Emotional intelligence (EI) is the subset of social intelligence that involves the ability to monitor one’s own and others’ feelings and emotions, to discriminate among them, and to use this information to guide one’s thinking and actions. Two pieces of emotional intelligence are energy and maturity. Energy is the liveliness and stamina with which people approach their work. Maturity is described as people’s refinement, social graces, tact, capacity to grow and change, and ability to interpret signals from others. Both of these elements contribute to emotional intelligence. It is important to be aware of your inner emotional self to conduct yourself in the best manner when managing others.
Emotional intelligence is one of the more difficult concepts for individuals to understand, improve, and master. It is based on a variety of non-intellectual factors that can influence behavior. Some leaders are unaware of how their emotional intelligence affects their superiors and subordinates. In fact, many individuals will reassign negative outcomes and behaviors to those around them and be completely unaware of their personal effect on others’ actions.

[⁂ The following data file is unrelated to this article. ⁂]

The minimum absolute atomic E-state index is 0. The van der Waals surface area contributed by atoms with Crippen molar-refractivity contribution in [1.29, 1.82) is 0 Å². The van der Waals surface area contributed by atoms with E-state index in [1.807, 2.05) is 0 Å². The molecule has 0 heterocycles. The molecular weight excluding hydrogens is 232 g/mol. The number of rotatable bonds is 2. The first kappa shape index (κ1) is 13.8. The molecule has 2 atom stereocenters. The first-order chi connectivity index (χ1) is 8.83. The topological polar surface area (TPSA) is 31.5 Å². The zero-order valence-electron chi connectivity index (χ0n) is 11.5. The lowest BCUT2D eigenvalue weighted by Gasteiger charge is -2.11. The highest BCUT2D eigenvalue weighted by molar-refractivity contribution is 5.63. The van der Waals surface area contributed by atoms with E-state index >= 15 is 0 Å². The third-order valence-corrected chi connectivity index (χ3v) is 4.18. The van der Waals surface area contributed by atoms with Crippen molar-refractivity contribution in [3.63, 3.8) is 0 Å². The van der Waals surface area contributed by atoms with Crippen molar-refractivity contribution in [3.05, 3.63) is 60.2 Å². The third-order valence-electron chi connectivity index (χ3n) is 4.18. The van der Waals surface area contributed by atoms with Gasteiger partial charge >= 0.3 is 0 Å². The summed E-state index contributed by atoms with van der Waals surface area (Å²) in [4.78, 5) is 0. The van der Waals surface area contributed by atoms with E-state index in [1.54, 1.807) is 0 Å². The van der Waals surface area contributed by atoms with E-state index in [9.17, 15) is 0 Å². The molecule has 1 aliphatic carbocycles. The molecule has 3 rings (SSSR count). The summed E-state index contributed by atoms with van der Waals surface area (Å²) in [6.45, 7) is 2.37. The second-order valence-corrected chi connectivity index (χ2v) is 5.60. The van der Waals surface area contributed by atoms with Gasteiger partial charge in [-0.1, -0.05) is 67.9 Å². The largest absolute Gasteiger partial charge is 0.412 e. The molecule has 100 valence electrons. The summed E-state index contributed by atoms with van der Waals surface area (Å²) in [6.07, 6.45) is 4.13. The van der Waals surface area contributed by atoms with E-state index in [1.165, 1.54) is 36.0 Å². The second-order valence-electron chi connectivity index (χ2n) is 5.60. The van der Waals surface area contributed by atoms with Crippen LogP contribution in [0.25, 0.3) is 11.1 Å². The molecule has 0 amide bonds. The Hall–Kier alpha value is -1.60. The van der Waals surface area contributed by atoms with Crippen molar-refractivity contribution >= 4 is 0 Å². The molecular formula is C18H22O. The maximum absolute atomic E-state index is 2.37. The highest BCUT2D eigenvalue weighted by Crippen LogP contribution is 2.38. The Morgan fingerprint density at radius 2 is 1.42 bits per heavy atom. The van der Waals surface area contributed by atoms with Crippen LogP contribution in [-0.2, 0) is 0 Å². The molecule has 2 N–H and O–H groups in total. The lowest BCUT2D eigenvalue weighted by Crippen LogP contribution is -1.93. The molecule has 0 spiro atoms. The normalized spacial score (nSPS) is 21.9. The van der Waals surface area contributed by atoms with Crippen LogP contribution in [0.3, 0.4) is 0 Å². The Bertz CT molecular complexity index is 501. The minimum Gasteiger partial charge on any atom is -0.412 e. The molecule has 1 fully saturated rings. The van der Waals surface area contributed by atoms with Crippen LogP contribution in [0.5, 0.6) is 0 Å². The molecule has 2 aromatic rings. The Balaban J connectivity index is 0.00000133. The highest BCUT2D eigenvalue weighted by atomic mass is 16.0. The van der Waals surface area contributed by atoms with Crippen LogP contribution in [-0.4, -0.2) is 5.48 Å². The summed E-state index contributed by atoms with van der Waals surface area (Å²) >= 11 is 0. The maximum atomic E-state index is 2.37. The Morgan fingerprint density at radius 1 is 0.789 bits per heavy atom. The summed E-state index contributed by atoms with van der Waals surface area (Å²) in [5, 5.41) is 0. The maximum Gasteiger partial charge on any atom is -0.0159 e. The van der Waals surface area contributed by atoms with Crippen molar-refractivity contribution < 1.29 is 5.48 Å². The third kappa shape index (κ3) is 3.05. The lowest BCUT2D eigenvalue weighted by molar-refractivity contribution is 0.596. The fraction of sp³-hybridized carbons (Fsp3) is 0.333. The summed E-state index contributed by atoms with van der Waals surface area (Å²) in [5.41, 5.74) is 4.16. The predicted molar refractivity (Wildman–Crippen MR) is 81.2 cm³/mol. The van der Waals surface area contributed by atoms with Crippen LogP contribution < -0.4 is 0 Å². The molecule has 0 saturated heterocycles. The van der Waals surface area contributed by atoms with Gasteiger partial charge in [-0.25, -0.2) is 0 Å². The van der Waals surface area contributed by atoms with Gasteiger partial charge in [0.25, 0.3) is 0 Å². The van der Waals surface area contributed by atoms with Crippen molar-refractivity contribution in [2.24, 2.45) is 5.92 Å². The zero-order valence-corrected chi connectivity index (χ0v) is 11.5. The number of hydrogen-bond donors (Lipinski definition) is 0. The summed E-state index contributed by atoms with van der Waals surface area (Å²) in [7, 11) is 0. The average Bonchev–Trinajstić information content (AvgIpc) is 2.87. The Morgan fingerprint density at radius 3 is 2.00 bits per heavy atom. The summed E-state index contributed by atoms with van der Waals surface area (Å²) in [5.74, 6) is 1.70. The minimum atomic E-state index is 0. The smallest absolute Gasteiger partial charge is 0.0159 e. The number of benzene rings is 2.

Emotional intelligence is a relatively new concept in leadership, having only been studied since the early 1980s. Many definitions of EI can be found in the literature. Notably, the Institute for Health and Human Potential defines EI as the ability or capacity to perceive, assess, and manage the emotions of oneself and of others. EI might also be thought of as having “street smarts.” Street smarts are those characteristics most often possessed by highly charismatic leaders that allow them to exercise savvy and poise in controlling relationships among outside agents and stakeholders. Executives possessing this ability have a better understanding of how to manage the complex relationships in teams and foster positive relationships with rivals while attaining control and collegiality among organizational members. Fostering EI in organizations and teams is an essential factor in successful organizations and should not be overlooked
The four salient constructs of the emotional intelligence model are (1) self-awareness, (2) self-management, (3) social awareness, and (4) social skills. These constructs are slanted toward the relational or “art” aspect of leadership. At the same time, these constructs can and should merge to form a secondary level of “intelligence” that is ever present and that monitors the technical and relationship orientations of the leader. Conscious engagement and mastery leads to subconscious implementation; this is the internal gyroscope that many successful leaders learn to depend upon. “Those who use the emotional intelligence framework to guide their thoughts and actions may find it easier to create trust in relationships, harness energy under pressure, and sharpen their ability to make sound decisions—in other words, they increase their potential for success in the workplace.” 24 The dynamic culture leader connects the four emotional intelligence constructs with this “internal gyroscope” to analyze him- or herself and the organization, and to merge the appropriate levels of science and art in creating an organizational culture that can withstand ever-changing environmental challenges.